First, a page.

BEING IN THE GRIP OF LIGHT
Wednesday, 28 January 2015 at 11:48
BEING IN THE GRIP OF LIGHT: Anxiety, Ambiguity and Loneliness in the poetry of Wallace Stevens and Philip Larkin.
Poetic nature, ambiguity and clarity, opaqueness and transparency in the creative process (the personality of the poet) and the creative result (the poem on the page) are indices of poetic diction. The poet and the poem cannot be unglued. There exists a dynamic between the two that indelibly marks the voice of the poet and the semantics of the poem.
‘Poetic nature’ must, therefore, be a kind of audit for the writing. No-one writes from a vacuum and the personality of the poet, the poet’s experience of life and his/her understanding of the life that has been led, their peccadillo’s, anxieties, success, failure and finally the scope of their work is informed by their imaginative personality.
The type of work written by Wallace Stevens and Philip Larkin are examples of this nature and its manifestation on the page. Larkin’s life was ambiguous and fraught with ambivalent terrors of both being dead and being alive yet his poetry is pellucid and crystalline with the examination of the world about him.
Stevens, influenced by Whitman and Pound, who must be considered his major precursors, contemplated the inexpressible qualities of being alive while Larkin focused on the prosaic expressions of being ‘In the Grip of
Light(1) that he expressed as the state he found himself in. Steven’s life, conventional, measured and wealthy, produced poetry that is sublime with what Harold Bloom has termed ‘the Lucretian swerve’(2) or ‘veering’ as Nicholas Royle writes(3), where the pressure in the poem’s meaning forces it to relocate itself and swerve between the opening lines and the final stanzas in ways equalled by only one or two other poets of the 20th. Century. One of them, John Ashbury, has often remarked on the influence of Walt Whitman and Stevens on his own work(4)
On Being Alive
Larkin’s life has been documented by many writers, most notably in Andrew Motion‘s(5) biography of 1994 and James Booth‘s(6) more recent one. These versions of his life differ to some extent but always agree on the main themes. Larkin was subject to complex moods of irritation, insight, solitude, loneliness, (the distinction being that loneliness is an infliction whereas solitude is, more often than not, chosen), fractured sexual desires, feelings of failure, drunkenness and a morose morbidity.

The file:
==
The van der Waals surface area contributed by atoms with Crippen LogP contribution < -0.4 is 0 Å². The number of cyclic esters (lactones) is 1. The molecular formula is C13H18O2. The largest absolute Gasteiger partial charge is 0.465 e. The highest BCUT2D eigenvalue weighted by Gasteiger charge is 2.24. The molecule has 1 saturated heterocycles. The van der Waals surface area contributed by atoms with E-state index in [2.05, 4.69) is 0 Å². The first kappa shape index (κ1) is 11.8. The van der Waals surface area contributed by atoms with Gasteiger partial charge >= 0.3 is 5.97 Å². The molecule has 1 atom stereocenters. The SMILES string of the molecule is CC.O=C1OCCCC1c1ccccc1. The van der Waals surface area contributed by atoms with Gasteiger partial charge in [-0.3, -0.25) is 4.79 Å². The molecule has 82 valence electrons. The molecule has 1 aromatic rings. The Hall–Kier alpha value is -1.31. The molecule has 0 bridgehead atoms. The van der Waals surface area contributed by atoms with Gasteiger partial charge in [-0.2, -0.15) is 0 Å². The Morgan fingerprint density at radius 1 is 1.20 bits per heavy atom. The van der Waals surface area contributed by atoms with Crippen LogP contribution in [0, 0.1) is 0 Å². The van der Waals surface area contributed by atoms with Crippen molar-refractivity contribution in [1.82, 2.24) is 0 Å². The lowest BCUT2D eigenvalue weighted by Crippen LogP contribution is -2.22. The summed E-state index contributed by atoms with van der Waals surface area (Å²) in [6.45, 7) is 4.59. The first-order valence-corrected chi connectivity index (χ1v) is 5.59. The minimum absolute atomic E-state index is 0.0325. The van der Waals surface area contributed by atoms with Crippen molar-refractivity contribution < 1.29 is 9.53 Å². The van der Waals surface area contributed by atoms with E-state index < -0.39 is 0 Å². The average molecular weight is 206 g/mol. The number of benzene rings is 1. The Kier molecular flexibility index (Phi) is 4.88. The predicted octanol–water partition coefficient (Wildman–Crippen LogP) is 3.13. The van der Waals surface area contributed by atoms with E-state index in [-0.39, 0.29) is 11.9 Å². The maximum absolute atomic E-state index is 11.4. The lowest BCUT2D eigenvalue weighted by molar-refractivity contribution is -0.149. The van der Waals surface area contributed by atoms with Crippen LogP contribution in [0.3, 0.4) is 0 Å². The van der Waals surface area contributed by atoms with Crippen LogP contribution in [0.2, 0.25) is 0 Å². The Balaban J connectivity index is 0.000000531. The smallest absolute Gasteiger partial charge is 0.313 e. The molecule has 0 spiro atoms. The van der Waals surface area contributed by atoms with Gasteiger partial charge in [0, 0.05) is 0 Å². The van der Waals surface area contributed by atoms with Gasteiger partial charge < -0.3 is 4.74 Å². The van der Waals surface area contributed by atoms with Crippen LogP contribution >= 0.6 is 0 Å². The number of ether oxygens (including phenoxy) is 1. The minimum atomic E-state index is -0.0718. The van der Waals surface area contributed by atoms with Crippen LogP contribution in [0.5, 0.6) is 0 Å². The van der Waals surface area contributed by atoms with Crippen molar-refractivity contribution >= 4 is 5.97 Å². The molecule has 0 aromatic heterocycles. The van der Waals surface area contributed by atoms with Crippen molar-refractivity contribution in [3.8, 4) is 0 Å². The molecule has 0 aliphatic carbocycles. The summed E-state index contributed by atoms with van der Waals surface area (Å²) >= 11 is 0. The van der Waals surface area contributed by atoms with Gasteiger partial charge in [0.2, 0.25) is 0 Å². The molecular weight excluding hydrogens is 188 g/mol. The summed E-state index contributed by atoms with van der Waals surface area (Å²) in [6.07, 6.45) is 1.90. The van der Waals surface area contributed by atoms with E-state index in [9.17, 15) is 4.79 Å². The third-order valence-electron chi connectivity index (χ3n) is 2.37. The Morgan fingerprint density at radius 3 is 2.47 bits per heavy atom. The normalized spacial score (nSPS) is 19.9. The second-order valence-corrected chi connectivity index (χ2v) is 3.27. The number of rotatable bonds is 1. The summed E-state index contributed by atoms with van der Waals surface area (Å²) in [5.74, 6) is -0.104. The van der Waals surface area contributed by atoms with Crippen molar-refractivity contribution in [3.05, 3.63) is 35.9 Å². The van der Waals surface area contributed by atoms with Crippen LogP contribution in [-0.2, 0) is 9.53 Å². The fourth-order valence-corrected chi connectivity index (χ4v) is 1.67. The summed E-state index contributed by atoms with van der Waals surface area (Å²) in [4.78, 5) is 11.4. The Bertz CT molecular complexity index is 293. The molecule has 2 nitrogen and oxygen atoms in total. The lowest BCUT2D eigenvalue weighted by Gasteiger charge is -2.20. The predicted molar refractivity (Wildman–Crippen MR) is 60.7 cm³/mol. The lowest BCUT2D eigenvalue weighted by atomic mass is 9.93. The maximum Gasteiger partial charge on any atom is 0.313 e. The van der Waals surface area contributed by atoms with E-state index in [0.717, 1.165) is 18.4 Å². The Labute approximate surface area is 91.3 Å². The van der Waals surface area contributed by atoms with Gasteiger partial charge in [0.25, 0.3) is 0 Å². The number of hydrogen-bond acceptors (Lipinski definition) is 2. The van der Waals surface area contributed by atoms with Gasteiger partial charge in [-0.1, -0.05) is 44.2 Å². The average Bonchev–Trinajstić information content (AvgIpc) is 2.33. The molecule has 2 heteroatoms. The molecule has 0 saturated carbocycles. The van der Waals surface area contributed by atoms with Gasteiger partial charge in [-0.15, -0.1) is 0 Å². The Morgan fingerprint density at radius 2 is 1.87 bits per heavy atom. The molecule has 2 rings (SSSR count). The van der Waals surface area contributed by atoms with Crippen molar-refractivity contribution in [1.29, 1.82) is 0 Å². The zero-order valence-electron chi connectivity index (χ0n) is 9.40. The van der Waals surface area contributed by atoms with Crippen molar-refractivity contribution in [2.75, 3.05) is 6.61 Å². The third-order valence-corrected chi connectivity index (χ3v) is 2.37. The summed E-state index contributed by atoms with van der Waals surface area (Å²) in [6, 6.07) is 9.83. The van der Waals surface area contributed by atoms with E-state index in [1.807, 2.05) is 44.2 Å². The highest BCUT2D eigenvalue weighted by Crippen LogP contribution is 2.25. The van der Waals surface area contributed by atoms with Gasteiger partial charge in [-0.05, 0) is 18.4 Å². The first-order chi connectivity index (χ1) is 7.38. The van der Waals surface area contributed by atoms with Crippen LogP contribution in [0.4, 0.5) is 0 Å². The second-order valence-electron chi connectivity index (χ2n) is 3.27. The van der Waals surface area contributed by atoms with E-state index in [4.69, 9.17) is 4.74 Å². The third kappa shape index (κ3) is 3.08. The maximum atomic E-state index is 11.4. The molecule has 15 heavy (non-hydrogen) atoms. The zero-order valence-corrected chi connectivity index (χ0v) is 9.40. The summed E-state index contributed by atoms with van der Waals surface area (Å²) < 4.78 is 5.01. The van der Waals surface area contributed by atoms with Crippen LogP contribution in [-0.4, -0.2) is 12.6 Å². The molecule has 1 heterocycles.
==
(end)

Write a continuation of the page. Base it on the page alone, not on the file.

Stevens on the other hand offers his biographers nothing very special: he became the vice-president of the Hartford Insurance Company, was wealthy, had a stable marriage (Larkin was a bachelor), begat a child and pondered in his writing the mysteries of reality and illusion. Larkin also dwelt on ‘reality’ but reduced it to an Englishness of abbreviated, piercing insights bordering on cynicisms but turned at the last moment on a humanist’s love.
Stevens life unfolded with a quiet showman’s confidence and, but for a few lapses into thuggishness and bullying, was the acme of a literary projectory, uncomplicated and secure.
The Journey to Nowhere
Both poets arrowed in on feelings of unresolved experience; Stevens juggling with the places and colours of the American continent (which he never left) and Larkin with that peculiar state if insularity that the English manage to manifest in a rather regal fashion, two fingers in the face of worldly or global criticism, or even regional murmurings of discontent. Yet the element that united them was that the world they described didn’t really exist; going about this common quest in entirely different ways, declared famously, in High Windows, from the collection of the same name ‘…And beyond it, the deep blue air, that shows Nothing, and is nowhere, and is endless.’
In Larkin’s final published collection, High Windows, he reminds us that his condition is our condition. It is not the sky that is blue, we live under different skies, it is the air, and we all breathe it. Both inside and outside ourselves we know that it is at once everything, since our life depends on it, but as ubiquitous as breath itself it is nothing, nowhere and endless.
With Stevens we can see the same thing being offered in the following lines from Man and Bottle ‘The mind is the great poem of winter, the man, Who, to find what will suffice, Destroys romantic tenements Of rose and ice.’ And then immediately following in the collection ‘Parts of a World’ Of Modern Poetry(7): ‘The poem of the mind is in the act of finding What will suffice.’